Here’s a short video filmed by the pupils showing a typical routine check of our mini brown trout hatchery: water temperature reading, removal of dead ova, solar pump check, water level, etc…
The mini hatchery is located outside and submitted to the changing weather conditions as opposed to the Stronsay set-up,located in a shed at a more constant temperature. This explains why, the Stronsay ova have all hatched by now whereas they haven’t started yet on Sanday.
Johnny and Jamie noticed today (22/02) that there seemed to be less and less ova visible on the mesh tray in the tank… We discovered why just before dinner when we realised that they had all pretty much hatched and found their way under stones and gravel just like they would in the wild, to keep away from predators and strong currents.
The boys used a small waterproof action-camera to record the first moments of those little trout’s lives! It was a good opportunity for them to learn how to use Movie Maker and edit their video clips.
Here’s the one that Johnny made earlier…
This is a short video of the mini-hatchery set-up at the Stronsay School:
I’m glad to say that our mini-hatchery project is back at the Stronsay School for the 7th year! For this session, most of the supervision and maintenance of the ova will be covered by Jamie and Johnny; they also attend the AFYD (Angling For Youth Development) classes and their interest and expertise in “trouty” matters will insure the project is a success!
The fertilised ova were delivered last week and so far, only 3 dead eggs have been removed. They were probably ova which became damaged during collection at the hatchery or even during transport in the thermos flask on-board the Loganair Islander during a particularly bumpy flight last Friday!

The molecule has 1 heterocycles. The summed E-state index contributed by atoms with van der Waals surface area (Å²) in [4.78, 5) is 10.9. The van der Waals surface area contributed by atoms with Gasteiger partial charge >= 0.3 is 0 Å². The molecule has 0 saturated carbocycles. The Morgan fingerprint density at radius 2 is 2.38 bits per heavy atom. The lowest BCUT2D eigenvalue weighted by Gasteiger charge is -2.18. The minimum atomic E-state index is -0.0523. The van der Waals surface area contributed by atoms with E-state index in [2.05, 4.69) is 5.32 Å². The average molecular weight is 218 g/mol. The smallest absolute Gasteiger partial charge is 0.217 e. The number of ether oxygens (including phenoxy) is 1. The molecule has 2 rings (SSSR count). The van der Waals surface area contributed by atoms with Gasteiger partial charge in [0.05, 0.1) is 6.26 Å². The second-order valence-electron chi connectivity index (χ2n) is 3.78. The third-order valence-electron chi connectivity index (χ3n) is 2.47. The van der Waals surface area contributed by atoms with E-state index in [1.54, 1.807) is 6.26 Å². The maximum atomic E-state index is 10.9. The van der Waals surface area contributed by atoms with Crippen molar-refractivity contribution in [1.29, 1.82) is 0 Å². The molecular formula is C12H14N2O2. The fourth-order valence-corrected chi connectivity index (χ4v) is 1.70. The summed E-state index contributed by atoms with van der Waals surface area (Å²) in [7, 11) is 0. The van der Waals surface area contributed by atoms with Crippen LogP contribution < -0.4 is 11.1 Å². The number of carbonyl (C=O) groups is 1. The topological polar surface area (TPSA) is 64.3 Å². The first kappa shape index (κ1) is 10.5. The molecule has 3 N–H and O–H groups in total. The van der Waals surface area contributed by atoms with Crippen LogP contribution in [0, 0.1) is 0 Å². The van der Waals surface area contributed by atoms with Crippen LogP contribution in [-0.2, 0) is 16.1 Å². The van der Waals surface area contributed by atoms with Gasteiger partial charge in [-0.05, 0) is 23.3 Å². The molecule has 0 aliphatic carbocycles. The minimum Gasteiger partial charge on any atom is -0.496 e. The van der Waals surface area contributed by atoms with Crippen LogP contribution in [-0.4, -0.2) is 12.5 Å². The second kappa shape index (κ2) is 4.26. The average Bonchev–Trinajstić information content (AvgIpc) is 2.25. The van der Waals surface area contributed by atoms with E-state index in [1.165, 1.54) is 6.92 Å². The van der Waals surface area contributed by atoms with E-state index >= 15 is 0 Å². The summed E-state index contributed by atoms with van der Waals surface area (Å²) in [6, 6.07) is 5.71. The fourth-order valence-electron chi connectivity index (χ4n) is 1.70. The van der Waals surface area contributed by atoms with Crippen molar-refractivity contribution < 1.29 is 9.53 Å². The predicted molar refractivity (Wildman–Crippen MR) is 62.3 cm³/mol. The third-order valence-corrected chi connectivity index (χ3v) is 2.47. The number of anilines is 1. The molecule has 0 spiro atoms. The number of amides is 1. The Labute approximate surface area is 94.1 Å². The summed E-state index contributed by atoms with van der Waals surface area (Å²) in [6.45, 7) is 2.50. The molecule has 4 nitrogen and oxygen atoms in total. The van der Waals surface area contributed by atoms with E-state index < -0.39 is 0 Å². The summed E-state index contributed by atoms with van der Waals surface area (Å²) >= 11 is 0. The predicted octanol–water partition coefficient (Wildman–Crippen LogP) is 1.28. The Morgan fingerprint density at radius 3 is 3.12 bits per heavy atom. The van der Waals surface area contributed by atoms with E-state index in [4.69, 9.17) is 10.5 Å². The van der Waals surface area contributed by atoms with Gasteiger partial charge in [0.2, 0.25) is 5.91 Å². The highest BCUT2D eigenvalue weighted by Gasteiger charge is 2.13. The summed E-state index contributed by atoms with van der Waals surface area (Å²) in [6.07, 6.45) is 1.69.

The set-up for our hatchery remains very similar to the one used in the previous years (dark shed with no heating source). However, the old hand-made tank gave up the ghost at the end of the 2016 session and we are very grateful to the Stronsay Development Trust for funding a replacement for our equipment (new tank, pumps and nets).
More photos and posts to come as the ova develop…
After a gap year, due to problems in collecting ova during the 2016-17 season, “Troot in the Shed” is back and 2 Orkney schools will be able to hatch their own brown trout ova before releasing the alevins in the nearby lochs.
On Tuesday 30th January, Mr Pietri collected fertilised ova from the Kirbister Loch hatchery and delivered them to the Sanday School which was well prepared to the occasion!
Part of the school’s “Rich Tasks” , it was decided that we would run “Troot in the Shed 2018” in slightly different conditions from the previous sessions. Instead of hatching our ova in a shed, we are going to try and hatch them outside in a rain water-fed butt. A wooden box with a mesh bottom has been designed and assembled in class under the supervision of Craft & Design Technology teacher Ms Dixon and it’s been fixed to the butt so that the eggs are covered by 3 or 4 in. of water. A lid keeps the ova in the dark, to replicate the natural conditions, as if they were buried under the gravel of a stream, and when the days start to warm up, a solar panel air pump will provide extra oxygen to maintain a healthy water quality.
More posts to come shortly!
Building the floating basket
Releasing the ova into plastic pouch to avoid thermal shock with the colder water from the butt.